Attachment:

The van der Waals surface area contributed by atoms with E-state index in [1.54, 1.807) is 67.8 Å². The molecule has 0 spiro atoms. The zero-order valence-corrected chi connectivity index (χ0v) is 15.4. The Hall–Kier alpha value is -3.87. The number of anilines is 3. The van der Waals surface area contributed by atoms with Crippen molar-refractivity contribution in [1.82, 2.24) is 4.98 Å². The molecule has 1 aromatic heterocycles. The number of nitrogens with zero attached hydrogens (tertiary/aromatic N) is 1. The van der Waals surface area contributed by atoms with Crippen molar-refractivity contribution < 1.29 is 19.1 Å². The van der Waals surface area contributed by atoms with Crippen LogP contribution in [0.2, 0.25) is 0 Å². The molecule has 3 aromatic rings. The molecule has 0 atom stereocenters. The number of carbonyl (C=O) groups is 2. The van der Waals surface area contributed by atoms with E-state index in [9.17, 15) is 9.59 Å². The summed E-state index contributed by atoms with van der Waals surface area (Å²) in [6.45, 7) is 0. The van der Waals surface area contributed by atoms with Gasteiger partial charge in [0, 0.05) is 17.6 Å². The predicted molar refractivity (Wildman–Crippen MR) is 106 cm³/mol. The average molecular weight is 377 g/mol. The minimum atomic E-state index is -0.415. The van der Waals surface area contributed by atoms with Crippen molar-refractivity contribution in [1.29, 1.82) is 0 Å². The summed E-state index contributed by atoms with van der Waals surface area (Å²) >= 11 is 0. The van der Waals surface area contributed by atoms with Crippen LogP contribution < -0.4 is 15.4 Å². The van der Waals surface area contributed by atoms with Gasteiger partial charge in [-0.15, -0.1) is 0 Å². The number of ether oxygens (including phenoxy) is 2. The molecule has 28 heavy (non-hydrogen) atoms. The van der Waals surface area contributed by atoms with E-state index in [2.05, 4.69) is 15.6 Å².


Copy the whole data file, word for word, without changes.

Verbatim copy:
The van der Waals surface area contributed by atoms with E-state index in [1.54, 1.807) is 67.8 Å². The molecule has 0 spiro atoms. The zero-order valence-corrected chi connectivity index (χ0v) is 15.4. The Hall–Kier alpha value is -3.87. The number of anilines is 3. The van der Waals surface area contributed by atoms with Crippen molar-refractivity contribution in [1.82, 2.24) is 4.98 Å². The molecule has 1 aromatic heterocycles. The number of nitrogens with zero attached hydrogens (tertiary/aromatic N) is 1. The van der Waals surface area contributed by atoms with Crippen molar-refractivity contribution < 1.29 is 19.1 Å². The van der Waals surface area contributed by atoms with Crippen LogP contribution in [0.2, 0.25) is 0 Å². The molecule has 3 aromatic rings. The molecule has 0 atom stereocenters. The number of carbonyl (C=O) groups is 2. The van der Waals surface area contributed by atoms with E-state index in [9.17, 15) is 9.59 Å². The summed E-state index contributed by atoms with van der Waals surface area (Å²) in [6.45, 7) is 0. The van der Waals surface area contributed by atoms with Gasteiger partial charge in [0, 0.05) is 17.6 Å². The predicted molar refractivity (Wildman–Crippen MR) is 106 cm³/mol. The average molecular weight is 377 g/mol. The minimum atomic E-state index is -0.415. The van der Waals surface area contributed by atoms with Crippen molar-refractivity contribution in [1.29, 1.82) is 0 Å². The summed E-state index contributed by atoms with van der Waals surface area (Å²) >= 11 is 0. The van der Waals surface area contributed by atoms with Crippen LogP contribution < -0.4 is 15.4 Å². The van der Waals surface area contributed by atoms with Gasteiger partial charge in [-0.15, -0.1) is 0 Å². The number of ether oxygens (including phenoxy) is 2. The molecule has 28 heavy (non-hydrogen) atoms. The van der Waals surface area contributed by atoms with E-state index in [2.05, 4.69) is 15.6 Å².